Originally created 04/02/02

ANIC is on track

Robert Cooks, Augusta Neighborhood Improvement Corp.'s executive director, ought to take the complaints as a good sign.

After all, if people weren't complaining about some of ANIC's newly acquired property getting a bit overgrown and dotted with beer bottles, it would mean they didn't care.

But they do care, because Cooks, his agency and other non-profit groups have given people living in Laney-Walker a reason to care.

The turnaround in the inner city is practically miraculous thanks to several groups. Between ANIC, Laney-Walker Development Group, the 30901 Development Corp. and Antioch Ministries, more than 50 new homes have been built or are under construction in neighborhoods that had been in decline for generations. This doesn't include the renovations on salvageable homes.

Let's look at ANIC's record:

ANIC bought and tore down its first dilapidated building in December, 2000. In the last 15 months, it has bought 136 parcels, torn down 50 structures, built 20 new homes, is preparing to build a 29-unit townhouse and several other new single homes, has sold 13 homes and has three pending sales.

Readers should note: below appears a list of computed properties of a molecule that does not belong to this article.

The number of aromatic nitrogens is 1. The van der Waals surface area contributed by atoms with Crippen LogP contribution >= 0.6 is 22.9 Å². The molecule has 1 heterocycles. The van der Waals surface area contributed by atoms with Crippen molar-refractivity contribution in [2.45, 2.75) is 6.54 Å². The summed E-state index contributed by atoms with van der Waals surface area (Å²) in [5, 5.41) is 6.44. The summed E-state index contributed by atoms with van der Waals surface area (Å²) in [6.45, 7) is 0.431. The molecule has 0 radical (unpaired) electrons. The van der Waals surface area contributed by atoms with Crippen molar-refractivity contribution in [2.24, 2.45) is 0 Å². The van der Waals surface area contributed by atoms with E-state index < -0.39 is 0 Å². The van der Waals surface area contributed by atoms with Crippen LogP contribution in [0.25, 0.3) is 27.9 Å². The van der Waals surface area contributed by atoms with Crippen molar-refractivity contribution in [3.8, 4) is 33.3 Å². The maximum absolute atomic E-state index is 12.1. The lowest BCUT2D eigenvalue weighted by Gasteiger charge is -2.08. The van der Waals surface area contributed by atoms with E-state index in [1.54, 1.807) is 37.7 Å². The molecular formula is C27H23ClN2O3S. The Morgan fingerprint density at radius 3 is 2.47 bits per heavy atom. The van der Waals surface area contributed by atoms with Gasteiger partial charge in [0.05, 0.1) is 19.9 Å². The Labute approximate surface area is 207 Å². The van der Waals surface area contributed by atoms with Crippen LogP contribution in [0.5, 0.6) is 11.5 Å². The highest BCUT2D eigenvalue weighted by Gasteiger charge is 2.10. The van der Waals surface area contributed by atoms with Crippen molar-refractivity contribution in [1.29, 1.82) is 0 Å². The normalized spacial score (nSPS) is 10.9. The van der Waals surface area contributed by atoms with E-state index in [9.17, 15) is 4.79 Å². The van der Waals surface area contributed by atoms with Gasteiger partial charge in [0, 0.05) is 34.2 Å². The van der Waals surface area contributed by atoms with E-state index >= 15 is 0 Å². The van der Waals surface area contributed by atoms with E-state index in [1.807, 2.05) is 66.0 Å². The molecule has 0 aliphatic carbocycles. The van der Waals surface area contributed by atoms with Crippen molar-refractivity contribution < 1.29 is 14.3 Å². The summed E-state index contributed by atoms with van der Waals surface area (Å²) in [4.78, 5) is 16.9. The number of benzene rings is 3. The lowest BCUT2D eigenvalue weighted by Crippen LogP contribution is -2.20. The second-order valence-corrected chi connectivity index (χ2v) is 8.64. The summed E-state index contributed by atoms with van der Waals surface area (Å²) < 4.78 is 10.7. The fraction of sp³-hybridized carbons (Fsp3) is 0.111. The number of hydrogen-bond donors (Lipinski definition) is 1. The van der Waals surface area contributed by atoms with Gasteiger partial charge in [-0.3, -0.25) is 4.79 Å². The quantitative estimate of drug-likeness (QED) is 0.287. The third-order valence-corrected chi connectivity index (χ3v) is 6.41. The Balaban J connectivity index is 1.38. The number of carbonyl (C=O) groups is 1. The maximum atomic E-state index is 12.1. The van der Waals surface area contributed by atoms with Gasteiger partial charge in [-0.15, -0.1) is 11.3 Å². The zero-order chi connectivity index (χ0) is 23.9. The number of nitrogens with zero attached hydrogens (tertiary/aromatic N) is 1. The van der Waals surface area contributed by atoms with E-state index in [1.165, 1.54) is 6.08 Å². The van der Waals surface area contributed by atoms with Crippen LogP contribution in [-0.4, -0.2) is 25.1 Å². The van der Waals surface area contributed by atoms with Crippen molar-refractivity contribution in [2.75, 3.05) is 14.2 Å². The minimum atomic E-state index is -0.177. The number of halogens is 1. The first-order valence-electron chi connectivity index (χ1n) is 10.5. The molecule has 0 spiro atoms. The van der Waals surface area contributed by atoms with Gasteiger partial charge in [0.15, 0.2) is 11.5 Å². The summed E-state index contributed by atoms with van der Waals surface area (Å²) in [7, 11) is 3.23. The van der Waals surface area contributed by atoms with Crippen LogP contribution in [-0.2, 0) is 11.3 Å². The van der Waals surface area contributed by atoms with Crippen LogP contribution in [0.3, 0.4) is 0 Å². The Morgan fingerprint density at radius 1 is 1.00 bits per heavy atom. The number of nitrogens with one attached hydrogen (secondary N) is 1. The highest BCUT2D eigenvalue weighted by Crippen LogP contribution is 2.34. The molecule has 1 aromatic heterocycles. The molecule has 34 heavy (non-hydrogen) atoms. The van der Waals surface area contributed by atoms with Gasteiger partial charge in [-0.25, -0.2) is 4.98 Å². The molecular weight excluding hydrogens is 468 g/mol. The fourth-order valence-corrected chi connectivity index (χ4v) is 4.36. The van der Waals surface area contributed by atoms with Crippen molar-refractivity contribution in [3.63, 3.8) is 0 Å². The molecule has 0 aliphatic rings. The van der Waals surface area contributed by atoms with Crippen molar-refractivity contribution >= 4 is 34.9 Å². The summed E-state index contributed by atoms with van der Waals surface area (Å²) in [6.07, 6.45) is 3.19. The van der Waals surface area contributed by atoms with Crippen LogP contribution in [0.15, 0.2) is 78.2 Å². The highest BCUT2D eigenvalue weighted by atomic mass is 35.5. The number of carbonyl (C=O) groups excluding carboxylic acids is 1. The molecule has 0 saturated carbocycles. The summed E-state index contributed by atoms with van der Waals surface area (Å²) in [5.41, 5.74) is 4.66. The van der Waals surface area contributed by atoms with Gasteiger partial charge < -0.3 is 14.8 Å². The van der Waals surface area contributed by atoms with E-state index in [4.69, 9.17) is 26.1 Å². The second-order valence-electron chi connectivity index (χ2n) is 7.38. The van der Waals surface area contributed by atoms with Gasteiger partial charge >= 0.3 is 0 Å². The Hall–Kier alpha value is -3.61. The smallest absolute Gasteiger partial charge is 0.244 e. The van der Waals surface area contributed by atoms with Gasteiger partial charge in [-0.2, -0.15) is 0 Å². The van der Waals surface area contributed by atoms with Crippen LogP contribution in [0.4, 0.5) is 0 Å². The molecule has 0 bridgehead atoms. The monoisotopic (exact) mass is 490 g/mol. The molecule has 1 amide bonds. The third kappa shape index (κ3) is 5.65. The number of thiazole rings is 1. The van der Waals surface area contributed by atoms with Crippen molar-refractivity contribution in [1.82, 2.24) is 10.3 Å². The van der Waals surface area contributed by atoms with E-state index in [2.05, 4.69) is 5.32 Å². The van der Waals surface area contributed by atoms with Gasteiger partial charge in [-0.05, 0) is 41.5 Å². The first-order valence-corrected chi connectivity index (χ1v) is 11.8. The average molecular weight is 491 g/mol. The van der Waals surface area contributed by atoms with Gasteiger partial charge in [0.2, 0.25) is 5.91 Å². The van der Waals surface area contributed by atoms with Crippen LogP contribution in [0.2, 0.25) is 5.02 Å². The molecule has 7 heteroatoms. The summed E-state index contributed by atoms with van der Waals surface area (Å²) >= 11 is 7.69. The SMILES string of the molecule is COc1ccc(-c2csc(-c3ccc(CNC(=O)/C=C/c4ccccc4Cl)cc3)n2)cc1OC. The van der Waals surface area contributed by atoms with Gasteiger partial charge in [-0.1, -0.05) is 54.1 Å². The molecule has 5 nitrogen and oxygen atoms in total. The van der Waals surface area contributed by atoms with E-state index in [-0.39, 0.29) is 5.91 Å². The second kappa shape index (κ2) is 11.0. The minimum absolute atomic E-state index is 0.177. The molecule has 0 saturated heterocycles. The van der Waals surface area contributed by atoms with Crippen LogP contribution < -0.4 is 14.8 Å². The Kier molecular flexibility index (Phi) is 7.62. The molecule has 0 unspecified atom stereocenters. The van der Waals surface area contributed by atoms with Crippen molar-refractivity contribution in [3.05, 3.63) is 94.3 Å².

The neighborhood improvement has attracted a private builder, the first in decades to invest in home building in Augusta's inner city. Five homes are now being built with private money.

ANIC also marshaled a force of more than 700 volunteers one year ago to clean up Laney-Walker neighborhoods. They filled 22 20-yard collection bins full of garbage from vacant lots and abandoned properties.

Even with the cleanup, vacant lots attract litterers and dumpers. By next year, many ANIC lots will be new homes, but in the meantime, it may be time for ANIC to have another community-wide cleanup. It's time for people from the Augusta area to revisit the neighborhood and see what a difference a year has made.

The Laney-Walker turnaround is the result of tremendous commitment from many sectors of the community - bankers, the city, community groups, the Augusta legislative delegation (especially Sen. Charles Walker, D-Augusta). It's a success story in the making.


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